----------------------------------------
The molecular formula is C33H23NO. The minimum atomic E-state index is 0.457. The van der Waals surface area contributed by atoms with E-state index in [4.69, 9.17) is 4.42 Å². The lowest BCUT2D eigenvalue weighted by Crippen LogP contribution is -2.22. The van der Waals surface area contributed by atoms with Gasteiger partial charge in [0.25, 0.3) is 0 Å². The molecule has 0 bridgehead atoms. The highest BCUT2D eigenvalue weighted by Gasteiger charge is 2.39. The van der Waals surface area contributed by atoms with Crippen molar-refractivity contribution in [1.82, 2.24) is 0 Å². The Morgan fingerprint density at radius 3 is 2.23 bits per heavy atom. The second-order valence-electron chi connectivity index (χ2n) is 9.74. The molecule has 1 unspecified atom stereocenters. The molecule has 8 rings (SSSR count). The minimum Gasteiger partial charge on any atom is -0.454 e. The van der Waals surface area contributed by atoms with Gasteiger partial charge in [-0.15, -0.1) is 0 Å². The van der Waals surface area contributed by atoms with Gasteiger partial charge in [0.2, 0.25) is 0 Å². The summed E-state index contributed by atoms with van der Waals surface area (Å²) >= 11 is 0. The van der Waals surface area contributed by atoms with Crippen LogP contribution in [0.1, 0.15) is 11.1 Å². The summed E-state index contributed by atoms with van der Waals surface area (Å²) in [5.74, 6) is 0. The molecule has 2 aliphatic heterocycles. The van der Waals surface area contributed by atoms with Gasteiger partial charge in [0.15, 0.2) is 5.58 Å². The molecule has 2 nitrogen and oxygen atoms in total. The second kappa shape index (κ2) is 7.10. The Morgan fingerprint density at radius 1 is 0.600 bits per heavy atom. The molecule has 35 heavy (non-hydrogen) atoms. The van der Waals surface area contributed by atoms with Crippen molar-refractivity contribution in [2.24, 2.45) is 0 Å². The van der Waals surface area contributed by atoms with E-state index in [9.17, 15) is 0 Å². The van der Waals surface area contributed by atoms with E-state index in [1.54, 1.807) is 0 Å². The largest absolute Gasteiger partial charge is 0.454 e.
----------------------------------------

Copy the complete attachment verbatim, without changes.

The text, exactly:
The molecular formula is C33H23NO. The minimum atomic E-state index is 0.457. The van der Waals surface area contributed by atoms with E-state index in [4.69, 9.17) is 4.42 Å². The lowest BCUT2D eigenvalue weighted by Crippen LogP contribution is -2.22. The van der Waals surface area contributed by atoms with Gasteiger partial charge in [0.25, 0.3) is 0 Å². The molecule has 0 bridgehead atoms. The highest BCUT2D eigenvalue weighted by Gasteiger charge is 2.39. The van der Waals surface area contributed by atoms with Crippen molar-refractivity contribution in [1.82, 2.24) is 0 Å². The Morgan fingerprint density at radius 3 is 2.23 bits per heavy atom. The second-order valence-electron chi connectivity index (χ2n) is 9.74. The molecule has 1 unspecified atom stereocenters. The molecule has 8 rings (SSSR count). The minimum Gasteiger partial charge on any atom is -0.454 e. The van der Waals surface area contributed by atoms with Gasteiger partial charge in [-0.15, -0.1) is 0 Å². The van der Waals surface area contributed by atoms with Gasteiger partial charge in [0.2, 0.25) is 0 Å². The summed E-state index contributed by atoms with van der Waals surface area (Å²) >= 11 is 0. The van der Waals surface area contributed by atoms with Crippen LogP contribution in [0.1, 0.15) is 11.1 Å². The summed E-state index contributed by atoms with van der Waals surface area (Å²) in [5.74, 6) is 0. The molecule has 2 aliphatic heterocycles. The van der Waals surface area contributed by atoms with Gasteiger partial charge in [0.15, 0.2) is 5.58 Å². The molecule has 2 nitrogen and oxygen atoms in total. The second kappa shape index (κ2) is 7.10. The Morgan fingerprint density at radius 1 is 0.600 bits per heavy atom. The molecule has 35 heavy (non-hydrogen) atoms. The van der Waals surface area contributed by atoms with Crippen molar-refractivity contribution in [2.24, 2.45) is 0 Å². The van der Waals surface area contributed by atoms with E-state index in [9.17, 15) is 0 Å². The van der Waals surface area contributed by atoms with E-state index in [1.54, 1.807) is 0 Å². The largest absolute Gasteiger partial charge is 0.454 e.